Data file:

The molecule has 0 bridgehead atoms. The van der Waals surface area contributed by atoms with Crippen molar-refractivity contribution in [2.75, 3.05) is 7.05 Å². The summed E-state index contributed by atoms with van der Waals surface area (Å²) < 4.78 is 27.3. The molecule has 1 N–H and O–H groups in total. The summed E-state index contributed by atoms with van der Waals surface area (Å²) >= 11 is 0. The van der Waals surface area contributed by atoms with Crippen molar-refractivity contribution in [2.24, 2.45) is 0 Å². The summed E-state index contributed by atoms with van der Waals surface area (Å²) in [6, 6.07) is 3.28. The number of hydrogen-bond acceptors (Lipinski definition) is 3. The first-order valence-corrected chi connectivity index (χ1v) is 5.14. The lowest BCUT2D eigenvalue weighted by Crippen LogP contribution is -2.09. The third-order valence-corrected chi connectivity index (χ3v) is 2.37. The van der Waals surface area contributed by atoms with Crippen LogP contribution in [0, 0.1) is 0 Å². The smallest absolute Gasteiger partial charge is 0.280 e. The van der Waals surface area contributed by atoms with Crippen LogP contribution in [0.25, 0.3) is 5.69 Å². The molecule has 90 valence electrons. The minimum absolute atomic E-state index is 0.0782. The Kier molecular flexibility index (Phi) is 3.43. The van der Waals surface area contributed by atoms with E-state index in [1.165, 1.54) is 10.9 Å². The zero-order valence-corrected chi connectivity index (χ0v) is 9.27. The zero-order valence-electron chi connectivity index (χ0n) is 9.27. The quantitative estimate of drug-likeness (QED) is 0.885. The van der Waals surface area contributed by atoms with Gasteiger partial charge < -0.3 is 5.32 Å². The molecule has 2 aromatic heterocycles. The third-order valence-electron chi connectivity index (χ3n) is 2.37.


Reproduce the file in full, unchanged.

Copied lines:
The molecule has 0 bridgehead atoms. The van der Waals surface area contributed by atoms with Crippen molar-refractivity contribution in [2.75, 3.05) is 7.05 Å². The summed E-state index contributed by atoms with van der Waals surface area (Å²) < 4.78 is 27.3. The molecule has 1 N–H and O–H groups in total. The summed E-state index contributed by atoms with van der Waals surface area (Å²) >= 11 is 0. The van der Waals surface area contributed by atoms with Crippen molar-refractivity contribution in [2.24, 2.45) is 0 Å². The summed E-state index contributed by atoms with van der Waals surface area (Å²) in [6, 6.07) is 3.28. The number of hydrogen-bond acceptors (Lipinski definition) is 3. The first-order valence-corrected chi connectivity index (χ1v) is 5.14. The lowest BCUT2D eigenvalue weighted by Crippen LogP contribution is -2.09. The third-order valence-corrected chi connectivity index (χ3v) is 2.37. The van der Waals surface area contributed by atoms with Crippen LogP contribution in [0, 0.1) is 0 Å². The smallest absolute Gasteiger partial charge is 0.280 e. The van der Waals surface area contributed by atoms with Crippen LogP contribution in [0.25, 0.3) is 5.69 Å². The molecule has 90 valence electrons. The minimum absolute atomic E-state index is 0.0782. The Kier molecular flexibility index (Phi) is 3.43. The van der Waals surface area contributed by atoms with E-state index in [1.165, 1.54) is 10.9 Å². The zero-order valence-corrected chi connectivity index (χ0v) is 9.27. The zero-order valence-electron chi connectivity index (χ0n) is 9.27. The quantitative estimate of drug-likeness (QED) is 0.885. The van der Waals surface area contributed by atoms with Gasteiger partial charge < -0.3 is 5.32 Å². The molecule has 2 aromatic heterocycles. The third-order valence-electron chi connectivity index (χ3n) is 2.37.